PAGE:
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Dan Britton, Chariot Carriers' founder and former president and CEO (EWAN NICHOLSON FOR THE GLOBE AND MAIL)
Dan Britton, Chariot Carriers' founder and former president and CEO (EWAN NICHOLSON FOR THE GLOBE AND MAIL)


Thule's long ride to buy Chariot Carriers Add to ...

Exports to the U.S. market grew quickly, and Mr. Britton began to worry that Chariot had almost no brand recognition of its own. If one of its partner companies decided to pull out, Chariot would lose the market entirely. And so, in 2000, Chariot set up U.S. distribution of its own, launching the Chariot brand stateside two years later.

Around the same time Chariot was first entering the U.S., Mr. Britton began looking to improve some of the product designs, and inquired about a hitch component being sold in Europe. The European market wasn't on Chariot's radar yet, but when Mr. Britton came into contact with Germany's Zwei Plus Zwei (Two Plus Two), a retailer and distributor of cycling products, a new vista opened up in front of them.

Zwei Plus Zwei liked the Chariot product and, in 1997, after the two parties agreed on a distribution agreement, Chariot started shipping to Germany. While Chariot is mostly a recreational product in North America, in Europe – now the company's largest market – the bike culture is more mature. Chariots are used every day to drop off children, to go grocery shopping and to the park.

But with Chariot growing steadily, new challenges arose. Because the company did most of its selling seasonally in a three-month period (late March to June), if sales were above forecast, there wasn't the opportunity to respond quickly with higher production rates.

“It was a challenge to get product into the pipeline,” says Chris Britton. “The Chris and Dan show began to have some cracks in it.”

As all manufacturing was being done in Calgary – half of the labour was sewing and the other half assembly and fabrication – finding experienced industrial seamstresses in the city also started to become a problem. Labour and material costs rose as much as 25 per cent during the economic boom of the mid-2000s, causing profit margins to drop dramatically. In 2008, running full-tilt but dealing with tight cash flow, the company went in search of outside investors.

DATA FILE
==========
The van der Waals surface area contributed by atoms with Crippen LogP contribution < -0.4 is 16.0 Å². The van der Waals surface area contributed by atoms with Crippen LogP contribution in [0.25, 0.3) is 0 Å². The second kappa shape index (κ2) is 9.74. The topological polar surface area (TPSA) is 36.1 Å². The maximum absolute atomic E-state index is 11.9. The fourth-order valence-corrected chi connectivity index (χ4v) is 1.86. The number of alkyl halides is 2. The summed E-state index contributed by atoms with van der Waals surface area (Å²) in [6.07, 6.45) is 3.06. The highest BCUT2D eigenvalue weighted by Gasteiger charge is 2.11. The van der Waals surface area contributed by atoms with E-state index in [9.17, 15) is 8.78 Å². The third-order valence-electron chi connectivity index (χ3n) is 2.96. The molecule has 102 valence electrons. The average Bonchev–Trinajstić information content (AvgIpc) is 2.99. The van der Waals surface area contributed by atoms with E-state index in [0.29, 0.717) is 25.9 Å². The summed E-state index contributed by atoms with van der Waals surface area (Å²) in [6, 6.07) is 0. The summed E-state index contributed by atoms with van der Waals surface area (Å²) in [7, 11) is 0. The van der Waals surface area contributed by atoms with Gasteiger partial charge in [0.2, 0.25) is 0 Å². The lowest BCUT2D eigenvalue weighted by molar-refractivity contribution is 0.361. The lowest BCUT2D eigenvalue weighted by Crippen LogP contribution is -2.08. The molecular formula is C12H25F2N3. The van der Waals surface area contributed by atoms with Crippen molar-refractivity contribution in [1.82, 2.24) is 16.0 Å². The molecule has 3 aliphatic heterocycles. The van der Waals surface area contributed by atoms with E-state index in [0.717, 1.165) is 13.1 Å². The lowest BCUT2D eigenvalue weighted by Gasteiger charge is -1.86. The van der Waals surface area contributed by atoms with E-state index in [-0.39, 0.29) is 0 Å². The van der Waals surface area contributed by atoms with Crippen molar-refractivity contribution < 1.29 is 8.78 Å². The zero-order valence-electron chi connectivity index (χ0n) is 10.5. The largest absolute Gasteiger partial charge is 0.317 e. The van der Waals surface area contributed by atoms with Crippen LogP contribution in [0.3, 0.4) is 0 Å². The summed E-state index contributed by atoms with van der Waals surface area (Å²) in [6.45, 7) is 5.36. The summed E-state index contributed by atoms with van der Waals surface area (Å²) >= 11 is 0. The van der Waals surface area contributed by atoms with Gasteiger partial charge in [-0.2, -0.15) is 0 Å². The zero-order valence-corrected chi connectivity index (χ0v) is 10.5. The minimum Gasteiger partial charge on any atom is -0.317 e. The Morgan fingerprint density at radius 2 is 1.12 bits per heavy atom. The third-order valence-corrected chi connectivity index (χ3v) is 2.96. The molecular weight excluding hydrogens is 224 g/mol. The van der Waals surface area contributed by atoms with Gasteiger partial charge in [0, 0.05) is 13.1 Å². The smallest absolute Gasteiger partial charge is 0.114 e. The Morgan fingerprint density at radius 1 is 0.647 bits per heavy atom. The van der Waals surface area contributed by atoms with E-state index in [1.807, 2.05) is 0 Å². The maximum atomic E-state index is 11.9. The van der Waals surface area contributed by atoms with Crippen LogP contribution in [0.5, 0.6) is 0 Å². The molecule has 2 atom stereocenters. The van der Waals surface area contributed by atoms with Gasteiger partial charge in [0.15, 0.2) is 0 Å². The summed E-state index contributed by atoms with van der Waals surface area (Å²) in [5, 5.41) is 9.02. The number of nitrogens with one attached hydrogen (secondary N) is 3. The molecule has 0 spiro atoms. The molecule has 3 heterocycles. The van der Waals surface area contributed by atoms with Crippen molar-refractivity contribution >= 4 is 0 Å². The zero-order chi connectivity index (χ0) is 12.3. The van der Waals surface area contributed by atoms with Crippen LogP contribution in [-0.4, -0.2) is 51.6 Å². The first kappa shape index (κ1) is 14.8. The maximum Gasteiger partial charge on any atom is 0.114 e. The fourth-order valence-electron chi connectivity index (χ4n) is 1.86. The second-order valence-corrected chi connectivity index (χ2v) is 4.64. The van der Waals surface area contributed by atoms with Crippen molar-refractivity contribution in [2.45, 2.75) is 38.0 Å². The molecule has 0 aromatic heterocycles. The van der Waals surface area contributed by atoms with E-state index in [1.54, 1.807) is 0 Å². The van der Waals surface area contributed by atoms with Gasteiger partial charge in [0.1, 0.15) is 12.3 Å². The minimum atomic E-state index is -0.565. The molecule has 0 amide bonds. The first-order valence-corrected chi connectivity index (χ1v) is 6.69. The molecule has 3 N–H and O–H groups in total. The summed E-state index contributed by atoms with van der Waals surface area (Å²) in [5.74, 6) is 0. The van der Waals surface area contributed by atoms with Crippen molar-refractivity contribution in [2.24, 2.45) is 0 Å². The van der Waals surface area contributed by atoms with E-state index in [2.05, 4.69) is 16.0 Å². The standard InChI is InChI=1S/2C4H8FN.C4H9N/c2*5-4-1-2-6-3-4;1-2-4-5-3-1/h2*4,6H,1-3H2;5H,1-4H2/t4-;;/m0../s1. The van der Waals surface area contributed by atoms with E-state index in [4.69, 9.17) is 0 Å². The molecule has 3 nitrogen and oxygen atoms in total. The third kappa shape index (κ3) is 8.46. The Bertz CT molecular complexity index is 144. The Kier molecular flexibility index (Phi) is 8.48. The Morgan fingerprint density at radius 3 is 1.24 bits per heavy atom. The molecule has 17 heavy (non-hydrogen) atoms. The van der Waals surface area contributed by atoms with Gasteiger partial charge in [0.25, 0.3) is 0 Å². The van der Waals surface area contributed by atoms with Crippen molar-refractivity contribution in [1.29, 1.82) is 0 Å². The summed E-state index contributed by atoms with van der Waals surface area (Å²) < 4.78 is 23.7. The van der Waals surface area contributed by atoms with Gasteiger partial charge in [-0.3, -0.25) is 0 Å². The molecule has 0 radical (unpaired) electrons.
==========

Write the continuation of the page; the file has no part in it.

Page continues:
Their timing was horrible: The credit crisis hit later that year, making additional financing near impossible. Unable to meet demand and needing to cut costs, Chariot decided to move all its manufacturing to the Goodbaby Child Products factory near Shanghai. Approximately 150 of the 180-plus workbforce were laid off between the fall of 2009 and the spring of 2011, with the last CX – Chariot's premium and most expensive carrier – rolling off the Calgary line on April 30, 2011.

“It's something we've known we had to consider and something we probably should have done sooner for the overall health of our business,” says Mr. Britton, reflecting now on the move to manufacture in China.

Although the brothers never saw selling the company as their end goal, they had their fair share of inquiries over the years. The answer was always “no.” But running a fast-growing business through the ups and downs of the market over the course of two decades takes its toll.

Early in 2010, Dan, admitting to feeling burned out, decided to step down as CEO and president of the company to concentrate on product development. Pierre Doyon, who had been hired as a business consultant the previous year, stepped in.

Around the same time, Chris Britton made an announcement: He would be stepping down from the VP manufacturing job by the following summer to spend more time with family, staying on only as a silent partner. The following spring, Chariot was sold to Thule.

One of the common conundrums for founders of privately held small businesses is the question of an exit strategy, because when the time comes, there aren't many options.

“The problem with the old business model is that families would build the business up and then pass it on to their kids,” says Leo Donlevy, senior instructor at the faculty of entrepreneurship and innovation at University of Calgary's Haskayne School of Business. “The options [are increasingly]selling to an employee or to a third party. Chariot is in the fortunate position of having found a buyer.”

That buyer, Thule, has been quick to make a change at the top, replacing Pierre Doyon with Tom Andersen. I met with Mr. Andersen in early July, just days after he had relocated to Calgary. Dressed in shorts and a fleece zip-up, Mr. Andersen is exactly what you'd expect in a guy who has been working in the sporting goods industry since he was 18, most recently as a business manager at Thule Group's North American headquarters in Seymour, Conn.

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